For after the hype and propaganda comes reality, and this reality, like the Gulf War a decade earlier, does not achieve the desired goal of containing terror. Since this campaign is planned and executed with a cynicism of power but without the real politik confidence, Afghanistan would be left to rot, the Muslim anger doubles in intensity, the Middle East becomes as confused and dangerous, and more bombs would drop on the Afghanistan countryside to join what the Soviet Union had dropped to kill and maim men, women and children decades into the future. Is this the Christian charity that President Bush and Mr Blair wants the world to know it for?

It was necessary for the United States and Great Britain to execute their war plans in secret, without questioning, and so the news coverage now is based on a carefully planned propaganda. During the Gulf War, the presence of my old friend from Vietnam, Peter Arnett (then of the AP), in Baghdad challenged the carefully crafted lies of the US establishment. This time around, an Emirates-government owned television station, with a correspondent in Kabul, challenges every assertion Washington makes over its successes in the aerial bombardment. So well in fact that the United States want it ordered not to broadcast the view of those hammered in the bombardment.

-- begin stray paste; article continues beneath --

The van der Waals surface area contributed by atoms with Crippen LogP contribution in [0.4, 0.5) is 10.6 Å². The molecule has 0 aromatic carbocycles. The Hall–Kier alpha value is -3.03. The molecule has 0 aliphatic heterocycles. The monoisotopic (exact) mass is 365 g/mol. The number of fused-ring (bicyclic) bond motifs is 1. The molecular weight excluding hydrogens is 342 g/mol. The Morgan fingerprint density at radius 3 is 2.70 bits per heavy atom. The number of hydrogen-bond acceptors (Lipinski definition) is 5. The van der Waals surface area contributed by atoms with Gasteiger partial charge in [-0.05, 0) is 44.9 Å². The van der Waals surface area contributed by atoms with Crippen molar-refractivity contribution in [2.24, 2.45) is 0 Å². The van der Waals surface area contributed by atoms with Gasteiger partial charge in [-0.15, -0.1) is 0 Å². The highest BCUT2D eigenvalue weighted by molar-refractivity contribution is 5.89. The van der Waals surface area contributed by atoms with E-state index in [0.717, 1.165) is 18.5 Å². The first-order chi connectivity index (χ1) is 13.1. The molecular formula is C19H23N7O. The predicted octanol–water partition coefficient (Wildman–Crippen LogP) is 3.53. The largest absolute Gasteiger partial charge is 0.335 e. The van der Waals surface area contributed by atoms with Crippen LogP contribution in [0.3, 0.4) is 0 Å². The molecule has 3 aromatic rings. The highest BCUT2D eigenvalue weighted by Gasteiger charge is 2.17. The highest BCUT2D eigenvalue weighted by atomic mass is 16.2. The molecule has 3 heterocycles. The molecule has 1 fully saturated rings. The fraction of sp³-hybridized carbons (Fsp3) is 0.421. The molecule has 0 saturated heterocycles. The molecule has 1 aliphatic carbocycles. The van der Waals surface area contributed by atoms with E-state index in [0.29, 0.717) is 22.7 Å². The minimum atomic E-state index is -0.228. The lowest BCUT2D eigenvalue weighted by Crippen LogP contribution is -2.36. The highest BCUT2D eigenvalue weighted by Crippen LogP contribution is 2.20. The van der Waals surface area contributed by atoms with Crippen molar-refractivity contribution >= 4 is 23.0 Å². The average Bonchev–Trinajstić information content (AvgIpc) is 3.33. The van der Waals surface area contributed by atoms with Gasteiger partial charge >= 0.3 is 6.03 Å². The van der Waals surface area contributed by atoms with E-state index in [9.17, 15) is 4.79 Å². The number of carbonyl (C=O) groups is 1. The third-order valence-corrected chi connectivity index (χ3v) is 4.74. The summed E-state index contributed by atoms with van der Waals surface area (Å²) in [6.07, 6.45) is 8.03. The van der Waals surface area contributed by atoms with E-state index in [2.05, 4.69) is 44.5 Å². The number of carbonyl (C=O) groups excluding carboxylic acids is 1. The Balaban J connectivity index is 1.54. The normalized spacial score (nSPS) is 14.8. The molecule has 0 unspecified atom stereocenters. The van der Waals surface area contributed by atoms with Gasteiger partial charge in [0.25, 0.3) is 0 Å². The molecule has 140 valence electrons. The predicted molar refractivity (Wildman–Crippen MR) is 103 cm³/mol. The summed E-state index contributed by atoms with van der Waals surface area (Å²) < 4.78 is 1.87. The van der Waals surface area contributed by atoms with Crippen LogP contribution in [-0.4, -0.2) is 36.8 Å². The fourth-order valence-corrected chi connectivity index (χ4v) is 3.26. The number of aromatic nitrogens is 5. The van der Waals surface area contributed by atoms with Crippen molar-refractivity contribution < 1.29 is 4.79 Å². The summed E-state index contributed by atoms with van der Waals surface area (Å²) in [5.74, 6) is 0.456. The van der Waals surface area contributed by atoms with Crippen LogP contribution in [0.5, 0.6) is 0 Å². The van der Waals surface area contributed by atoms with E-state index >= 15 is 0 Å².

But the well-crafted statements and plans in English, delivered to reporters and correspondents happy to fall in line in Washington, touch no chord anywhere else except those with a visceral hatred of Islam, or cannot understand why the Palestinian issue is such a point of principle for the dispossessed Palestinians and why every Middle Eastern regime backing it has a credibility far higher than those that back Washington.

So, when Mr Osama bin Laden delivered the tape to the Al Jazeera television correspondent in Kabul, the element of surprise Washington had thought it had disappeared. And when he had his uninterrupted view in the Middle East of what he thought of all this Christian madness, the battle was lost. Now, no matter what is achieved in this precision bombing -- official post-Gulf War investigations by the Pentagon showed that 70 per cent of the super-secret, super-accurate Patriot missiles could not stop the Scud missiles that Iraq lobbed at Israel; we must assume that the weapons used now would be as claimed and with the same effectiveness -- the battle for the hearts and minds of the Middle East is lost. The bombardment of Afghanistan, with the additional misery and wretchedness this brought about, would be another bone of contention in this millennial Crusade.